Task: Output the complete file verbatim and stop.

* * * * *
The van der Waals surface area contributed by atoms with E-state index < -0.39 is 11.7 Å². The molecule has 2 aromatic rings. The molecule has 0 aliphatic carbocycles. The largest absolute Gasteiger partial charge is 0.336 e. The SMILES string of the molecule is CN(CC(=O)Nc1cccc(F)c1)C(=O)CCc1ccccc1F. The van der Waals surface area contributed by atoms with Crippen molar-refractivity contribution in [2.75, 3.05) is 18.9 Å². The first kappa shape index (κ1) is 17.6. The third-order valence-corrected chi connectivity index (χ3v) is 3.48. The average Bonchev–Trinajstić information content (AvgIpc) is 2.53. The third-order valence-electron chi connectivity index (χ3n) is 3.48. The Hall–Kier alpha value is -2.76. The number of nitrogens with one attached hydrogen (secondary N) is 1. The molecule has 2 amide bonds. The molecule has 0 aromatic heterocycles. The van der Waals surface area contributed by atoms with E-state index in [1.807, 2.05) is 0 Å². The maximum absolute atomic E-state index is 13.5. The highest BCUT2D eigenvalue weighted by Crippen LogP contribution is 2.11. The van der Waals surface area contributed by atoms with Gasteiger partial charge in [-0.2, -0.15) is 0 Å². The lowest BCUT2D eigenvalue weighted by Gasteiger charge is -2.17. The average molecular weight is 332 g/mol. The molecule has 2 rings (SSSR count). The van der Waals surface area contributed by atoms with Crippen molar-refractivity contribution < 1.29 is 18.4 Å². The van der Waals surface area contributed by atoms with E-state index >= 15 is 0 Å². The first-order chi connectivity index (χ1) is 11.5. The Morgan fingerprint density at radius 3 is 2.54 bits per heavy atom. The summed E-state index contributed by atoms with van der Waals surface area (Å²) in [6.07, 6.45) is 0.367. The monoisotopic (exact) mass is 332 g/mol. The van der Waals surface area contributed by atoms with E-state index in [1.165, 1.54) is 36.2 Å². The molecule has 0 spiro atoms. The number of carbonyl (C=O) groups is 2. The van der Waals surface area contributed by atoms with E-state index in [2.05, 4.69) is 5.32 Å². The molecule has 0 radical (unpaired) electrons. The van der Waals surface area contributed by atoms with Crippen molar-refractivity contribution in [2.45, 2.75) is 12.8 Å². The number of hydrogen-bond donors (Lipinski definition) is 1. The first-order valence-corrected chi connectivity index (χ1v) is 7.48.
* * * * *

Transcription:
The van der Waals surface area contributed by atoms with E-state index < -0.39 is 11.7 Å². The molecule has 2 aromatic rings. The molecule has 0 aliphatic carbocycles. The largest absolute Gasteiger partial charge is 0.336 e. The SMILES string of the molecule is CN(CC(=O)Nc1cccc(F)c1)C(=O)CCc1ccccc1F. The van der Waals surface area contributed by atoms with Crippen molar-refractivity contribution in [2.75, 3.05) is 18.9 Å². The first kappa shape index (κ1) is 17.6. The third-order valence-corrected chi connectivity index (χ3v) is 3.48. The average Bonchev–Trinajstić information content (AvgIpc) is 2.53. The third-order valence-electron chi connectivity index (χ3n) is 3.48. The Hall–Kier alpha value is -2.76. The number of nitrogens with one attached hydrogen (secondary N) is 1. The molecule has 2 amide bonds. The molecule has 0 aromatic heterocycles. The van der Waals surface area contributed by atoms with E-state index in [1.807, 2.05) is 0 Å². The maximum absolute atomic E-state index is 13.5. The highest BCUT2D eigenvalue weighted by Crippen LogP contribution is 2.11. The van der Waals surface area contributed by atoms with Gasteiger partial charge in [-0.2, -0.15) is 0 Å². The lowest BCUT2D eigenvalue weighted by Gasteiger charge is -2.17. The average molecular weight is 332 g/mol. The molecule has 2 rings (SSSR count). The van der Waals surface area contributed by atoms with Crippen molar-refractivity contribution < 1.29 is 18.4 Å². The van der Waals surface area contributed by atoms with E-state index >= 15 is 0 Å². The first-order chi connectivity index (χ1) is 11.5. The Morgan fingerprint density at radius 3 is 2.54 bits per heavy atom. The summed E-state index contributed by atoms with van der Waals surface area (Å²) in [6.07, 6.45) is 0.367. The monoisotopic (exact) mass is 332 g/mol. The van der Waals surface area contributed by atoms with E-state index in [1.165, 1.54) is 36.2 Å². The molecule has 0 spiro atoms. The number of carbonyl (C=O) groups is 2. The van der Waals surface area contributed by atoms with E-state index in [2.05, 4.69) is 5.32 Å². The molecule has 0 radical (unpaired) electrons. The van der Waals surface area contributed by atoms with Crippen molar-refractivity contribution in [2.45, 2.75) is 12.8 Å². The number of hydrogen-bond donors (Lipinski definition) is 1. The first-order valence-corrected chi connectivity index (χ1v) is 7.48.